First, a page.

The Master of Arts degree program requires the completion of thirty (30) credit hours of graduate work. All students, regardless of orientation and area of study, must complete four (4) core courses. All students writing a thesis or a directed project earn their final six (6) credit hours with research-based activities. No more than six (6) credit hours may be taken at 5000 level. All courses must be taken within seven years after admission into the Communication Studies master’s program.
Core Courses (12 credit hours)
The graduate program is a generalist program, in that students don’t specialize in any one area but instead take courses through many of the interest areas. Faculty teach and conduct research across the following interest areas:
Organizational communication focuses on the various ways individuals influence and are influenced by organizations and their members. Work in organizational communication is concerned with organizational culture and symbolism, interpersonal and group communication, change communication, globalization, mediated communication, leader communication, structural concerns of organizational communication, and critical analysis of organizational communication.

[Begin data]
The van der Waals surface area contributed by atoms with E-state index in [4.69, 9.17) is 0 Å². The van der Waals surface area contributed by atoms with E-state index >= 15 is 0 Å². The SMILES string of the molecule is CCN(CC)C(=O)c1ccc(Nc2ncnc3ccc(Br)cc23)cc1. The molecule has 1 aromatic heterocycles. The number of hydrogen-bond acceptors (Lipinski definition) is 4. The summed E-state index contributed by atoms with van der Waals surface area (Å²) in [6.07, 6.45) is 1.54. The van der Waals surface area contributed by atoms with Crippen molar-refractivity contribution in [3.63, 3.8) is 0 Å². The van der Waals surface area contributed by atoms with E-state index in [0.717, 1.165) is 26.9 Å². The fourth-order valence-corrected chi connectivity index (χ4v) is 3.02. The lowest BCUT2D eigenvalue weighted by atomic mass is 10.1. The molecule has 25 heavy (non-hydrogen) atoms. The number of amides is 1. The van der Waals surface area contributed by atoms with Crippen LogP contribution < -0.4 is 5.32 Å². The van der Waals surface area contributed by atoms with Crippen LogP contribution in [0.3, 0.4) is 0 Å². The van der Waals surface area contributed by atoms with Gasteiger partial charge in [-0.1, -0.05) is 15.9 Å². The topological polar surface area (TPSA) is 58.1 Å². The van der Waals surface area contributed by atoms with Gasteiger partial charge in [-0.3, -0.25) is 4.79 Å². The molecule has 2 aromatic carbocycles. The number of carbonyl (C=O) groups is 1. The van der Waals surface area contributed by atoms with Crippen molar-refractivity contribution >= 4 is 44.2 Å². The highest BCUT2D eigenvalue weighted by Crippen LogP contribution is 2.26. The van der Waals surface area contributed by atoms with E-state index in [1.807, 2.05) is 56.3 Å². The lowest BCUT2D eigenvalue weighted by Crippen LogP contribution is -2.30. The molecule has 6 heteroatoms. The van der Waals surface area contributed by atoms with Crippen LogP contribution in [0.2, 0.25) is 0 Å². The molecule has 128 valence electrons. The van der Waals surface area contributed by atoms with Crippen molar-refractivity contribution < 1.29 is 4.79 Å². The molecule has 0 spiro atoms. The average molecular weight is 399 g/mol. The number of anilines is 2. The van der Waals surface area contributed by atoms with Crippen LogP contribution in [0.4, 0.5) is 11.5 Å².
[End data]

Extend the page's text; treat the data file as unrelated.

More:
Rhetoric/Media Studies/Popular Culture
Graduate study of the mass media at UNC Charlotte concentrates on applied and critical research on the organization and effects of media industries and new media technologies. Areas of study include persuasion and popular culture, computer-mediated persuasion, computer-mediated communication, and the rhetoric of spectator sport.